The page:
Agents the weak link in the fight against SIM card fraud

CA Director for Universal Service Fund Christopher Kemei. [Stafford Ondego, Standard]

Agents hired by mobile service providers to register subscribers are the weak link in the war on fraud carried out through SIM cards.

Even as the Communications Authority of Kenya (CA) pushes for proper registration of customers, agents continue to disregard regulations such as those barring SIM card hawking as telcos look the other way.

CA Director for Universal Service Fund Christopher Kemei said in an interview with Financial Standard yesterday Safaricom, Airtel Kenya and Telkom Kenya have been resisting taking responsibility for the misdeeds of their agents and sub-agents.

“When we had this conversation with operators, we discovered they didn’t want to take liability for what their agents were doing. They claimed that they sign agreements with agents and they (agents) should take responsibility,” said Mr Kemei.

“We had a long debate and agreed MNOs (mobile network operators) take the first responsibility but also extend this to agents, so we now hold both responsible.”

With telecommunications services now intertwined with financial services, thanks to mobile money, the regulator agrees that more focus will now have to be on agents and sub-agents contracted by telcos.

CA has now had to ask the firms to keep it updated on the list of agents, their names, registration details and associated sub-agents and location as well as a copy of their agreements with them.

This has allowed the regulator to monitor the activities of the agents, even as it emerges that they are now seen as the weak link in the fight against mobile network-related ills such as fraud, impersonation and terrorism.

“In our surveillance, we are now able to monitor how this is done. We did this in many cases and found they were breaching the process,” said Mr Kemei.

He added that many agency shop owners have not been educating their employees on what is expected of them, leading to breaches as they chase after commissions.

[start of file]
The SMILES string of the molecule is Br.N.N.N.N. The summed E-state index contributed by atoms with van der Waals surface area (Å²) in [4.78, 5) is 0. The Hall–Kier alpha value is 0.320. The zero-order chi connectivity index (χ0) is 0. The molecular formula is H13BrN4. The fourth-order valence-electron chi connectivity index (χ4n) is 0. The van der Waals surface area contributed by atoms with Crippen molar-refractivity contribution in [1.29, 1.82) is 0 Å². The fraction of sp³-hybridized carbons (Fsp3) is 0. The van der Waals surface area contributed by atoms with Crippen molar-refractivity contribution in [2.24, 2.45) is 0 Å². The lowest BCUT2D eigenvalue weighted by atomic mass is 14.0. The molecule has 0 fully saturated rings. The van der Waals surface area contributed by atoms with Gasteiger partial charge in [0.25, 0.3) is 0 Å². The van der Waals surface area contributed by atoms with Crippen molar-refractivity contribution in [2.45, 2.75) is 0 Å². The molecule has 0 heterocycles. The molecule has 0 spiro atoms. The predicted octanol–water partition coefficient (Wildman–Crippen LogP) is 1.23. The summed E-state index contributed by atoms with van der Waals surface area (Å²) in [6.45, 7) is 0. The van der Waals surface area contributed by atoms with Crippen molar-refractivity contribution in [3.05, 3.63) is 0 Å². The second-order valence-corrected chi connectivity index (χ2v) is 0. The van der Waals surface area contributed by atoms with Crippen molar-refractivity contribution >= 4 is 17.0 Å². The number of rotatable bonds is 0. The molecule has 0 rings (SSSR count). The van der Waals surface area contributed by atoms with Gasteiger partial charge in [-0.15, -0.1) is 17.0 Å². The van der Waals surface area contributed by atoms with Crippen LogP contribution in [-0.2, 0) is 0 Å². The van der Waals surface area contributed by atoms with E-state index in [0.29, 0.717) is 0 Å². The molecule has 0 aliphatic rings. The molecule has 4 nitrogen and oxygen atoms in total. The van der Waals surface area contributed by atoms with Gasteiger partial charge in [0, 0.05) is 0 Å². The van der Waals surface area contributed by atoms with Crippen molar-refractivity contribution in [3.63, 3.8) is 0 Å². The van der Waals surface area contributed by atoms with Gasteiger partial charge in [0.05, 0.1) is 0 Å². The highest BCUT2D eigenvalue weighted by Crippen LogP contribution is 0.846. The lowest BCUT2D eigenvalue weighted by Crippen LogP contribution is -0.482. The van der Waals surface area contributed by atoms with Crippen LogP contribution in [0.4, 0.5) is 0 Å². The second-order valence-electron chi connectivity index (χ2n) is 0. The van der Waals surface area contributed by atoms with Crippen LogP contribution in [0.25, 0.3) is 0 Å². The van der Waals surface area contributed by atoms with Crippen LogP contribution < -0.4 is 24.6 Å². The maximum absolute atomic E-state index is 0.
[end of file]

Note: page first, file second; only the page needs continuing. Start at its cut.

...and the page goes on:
The lack of proper trickling down of information on how SIM cards should be registered is being blamed for the rush by subscribers to comply with the 2015 regulations that all of a sudden look new.

“In terms of percentage of registered numbers that don’t have all the necessary details, the figures range between 30 to 40 per cent of the total subscribers,” said Mr Kemei.

This could mean that millions of subscribers risk being switched off come Friday unless they update their details.

But the same agents, whom CA flags as the major point of weakness in fighting SIM card fraud, are being relied on now, with CA expecting them to match ones’ face with that on their ID card to avoid impersonation.

“The fact that we are enhancing our surveillance on the contractual arrangement [between MNOs and agents] is evident enough that this is something we have identified as a major concern,” said Mr Kemei.

Days after the Westgate Shopping Mall terrorist attack in September 2013, Fred Matiangi, the then ICT Cabinet Secretary, threatened to arrest CEOs of Kenyan telcos.

Authorities were piecing together how the terrorist attack was planned and executed but ran into a dead-end when tracking and tracing the mobile phones used by the suspects.

Accompanied by the then CA boss Francis Wangusi and the Inspector General of Police David Kimaiyo, the now Interior CS accused telcos of violating the law by allowing unregistered SIM cards to continue operating on their networks. “Even the CEOs of these companies are criminally liable, and they will be arrested,” said Mr Matiang’i during a press briefing at the time.